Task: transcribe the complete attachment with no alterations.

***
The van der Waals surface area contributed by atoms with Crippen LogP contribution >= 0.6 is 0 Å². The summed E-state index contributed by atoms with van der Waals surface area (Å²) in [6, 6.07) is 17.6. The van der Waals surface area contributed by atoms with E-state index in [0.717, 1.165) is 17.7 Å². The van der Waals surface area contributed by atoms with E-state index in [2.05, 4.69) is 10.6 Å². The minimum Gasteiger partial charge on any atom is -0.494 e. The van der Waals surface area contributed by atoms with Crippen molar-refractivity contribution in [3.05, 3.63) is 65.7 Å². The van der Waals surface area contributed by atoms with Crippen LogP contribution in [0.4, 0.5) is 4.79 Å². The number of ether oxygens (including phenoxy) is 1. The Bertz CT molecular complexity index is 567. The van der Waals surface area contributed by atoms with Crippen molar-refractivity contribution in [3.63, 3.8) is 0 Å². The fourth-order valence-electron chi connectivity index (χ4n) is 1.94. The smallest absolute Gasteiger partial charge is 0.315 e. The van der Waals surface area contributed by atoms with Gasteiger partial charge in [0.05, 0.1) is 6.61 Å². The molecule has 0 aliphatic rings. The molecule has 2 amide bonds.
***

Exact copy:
The van der Waals surface area contributed by atoms with Crippen LogP contribution >= 0.6 is 0 Å². The summed E-state index contributed by atoms with van der Waals surface area (Å²) in [6, 6.07) is 17.6. The van der Waals surface area contributed by atoms with E-state index in [0.717, 1.165) is 17.7 Å². The van der Waals surface area contributed by atoms with E-state index in [2.05, 4.69) is 10.6 Å². The minimum Gasteiger partial charge on any atom is -0.494 e. The van der Waals surface area contributed by atoms with Crippen molar-refractivity contribution in [3.05, 3.63) is 65.7 Å². The van der Waals surface area contributed by atoms with Crippen LogP contribution in [0.4, 0.5) is 4.79 Å². The number of ether oxygens (including phenoxy) is 1. The Bertz CT molecular complexity index is 567. The van der Waals surface area contributed by atoms with Crippen molar-refractivity contribution in [3.63, 3.8) is 0 Å². The fourth-order valence-electron chi connectivity index (χ4n) is 1.94. The smallest absolute Gasteiger partial charge is 0.315 e. The van der Waals surface area contributed by atoms with Gasteiger partial charge in [0.05, 0.1) is 6.61 Å². The molecule has 0 aliphatic rings. The molecule has 2 amide bonds.